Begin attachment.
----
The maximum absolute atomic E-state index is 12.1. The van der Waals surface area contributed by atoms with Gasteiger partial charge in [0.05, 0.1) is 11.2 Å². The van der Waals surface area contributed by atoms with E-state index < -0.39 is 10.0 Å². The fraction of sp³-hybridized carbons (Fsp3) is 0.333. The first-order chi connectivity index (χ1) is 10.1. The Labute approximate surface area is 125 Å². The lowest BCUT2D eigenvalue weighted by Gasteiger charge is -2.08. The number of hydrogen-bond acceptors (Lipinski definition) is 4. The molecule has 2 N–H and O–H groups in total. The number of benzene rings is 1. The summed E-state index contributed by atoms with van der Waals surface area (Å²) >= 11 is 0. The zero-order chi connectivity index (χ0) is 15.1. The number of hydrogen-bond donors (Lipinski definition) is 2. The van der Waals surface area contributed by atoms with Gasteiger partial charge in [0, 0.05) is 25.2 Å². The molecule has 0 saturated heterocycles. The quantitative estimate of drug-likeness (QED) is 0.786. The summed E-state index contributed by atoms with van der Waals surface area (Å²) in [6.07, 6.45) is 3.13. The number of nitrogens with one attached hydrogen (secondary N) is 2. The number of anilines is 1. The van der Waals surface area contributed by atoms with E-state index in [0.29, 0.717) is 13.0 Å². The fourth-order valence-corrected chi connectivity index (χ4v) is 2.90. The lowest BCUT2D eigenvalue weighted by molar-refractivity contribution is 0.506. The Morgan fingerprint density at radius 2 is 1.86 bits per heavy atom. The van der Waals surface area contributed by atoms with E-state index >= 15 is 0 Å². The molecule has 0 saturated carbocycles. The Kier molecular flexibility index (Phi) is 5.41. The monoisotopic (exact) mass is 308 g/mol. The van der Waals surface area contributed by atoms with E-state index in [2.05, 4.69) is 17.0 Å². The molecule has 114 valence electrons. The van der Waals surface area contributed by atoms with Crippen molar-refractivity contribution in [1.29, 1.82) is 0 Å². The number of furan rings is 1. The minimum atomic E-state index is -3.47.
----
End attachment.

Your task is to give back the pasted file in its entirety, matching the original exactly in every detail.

The maximum absolute atomic E-state index is 12.1. The van der Waals surface area contributed by atoms with Gasteiger partial charge in [0.05, 0.1) is 11.2 Å². The van der Waals surface area contributed by atoms with E-state index < -0.39 is 10.0 Å². The fraction of sp³-hybridized carbons (Fsp3) is 0.333. The first-order chi connectivity index (χ1) is 10.1. The Labute approximate surface area is 125 Å². The lowest BCUT2D eigenvalue weighted by Gasteiger charge is -2.08. The number of hydrogen-bond acceptors (Lipinski definition) is 4. The molecule has 2 N–H and O–H groups in total. The number of benzene rings is 1. The summed E-state index contributed by atoms with van der Waals surface area (Å²) >= 11 is 0. The zero-order chi connectivity index (χ0) is 15.1. The number of hydrogen-bond donors (Lipinski definition) is 2. The van der Waals surface area contributed by atoms with Gasteiger partial charge in [0, 0.05) is 25.2 Å². The molecule has 0 saturated heterocycles. The quantitative estimate of drug-likeness (QED) is 0.786. The summed E-state index contributed by atoms with van der Waals surface area (Å²) in [6.07, 6.45) is 3.13. The number of nitrogens with one attached hydrogen (secondary N) is 2. The number of anilines is 1. The van der Waals surface area contributed by atoms with E-state index in [0.29, 0.717) is 13.0 Å². The fourth-order valence-corrected chi connectivity index (χ4v) is 2.90. The lowest BCUT2D eigenvalue weighted by molar-refractivity contribution is 0.506. The Morgan fingerprint density at radius 2 is 1.86 bits per heavy atom. The van der Waals surface area contributed by atoms with E-state index >= 15 is 0 Å². The molecule has 0 saturated carbocycles. The Kier molecular flexibility index (Phi) is 5.41. The monoisotopic (exact) mass is 308 g/mol. The van der Waals surface area contributed by atoms with E-state index in [2.05, 4.69) is 17.0 Å². The molecule has 114 valence electrons. The van der Waals surface area contributed by atoms with Crippen molar-refractivity contribution in [1.29, 1.82) is 0 Å². The number of furan rings is 1. The minimum atomic E-state index is -3.47.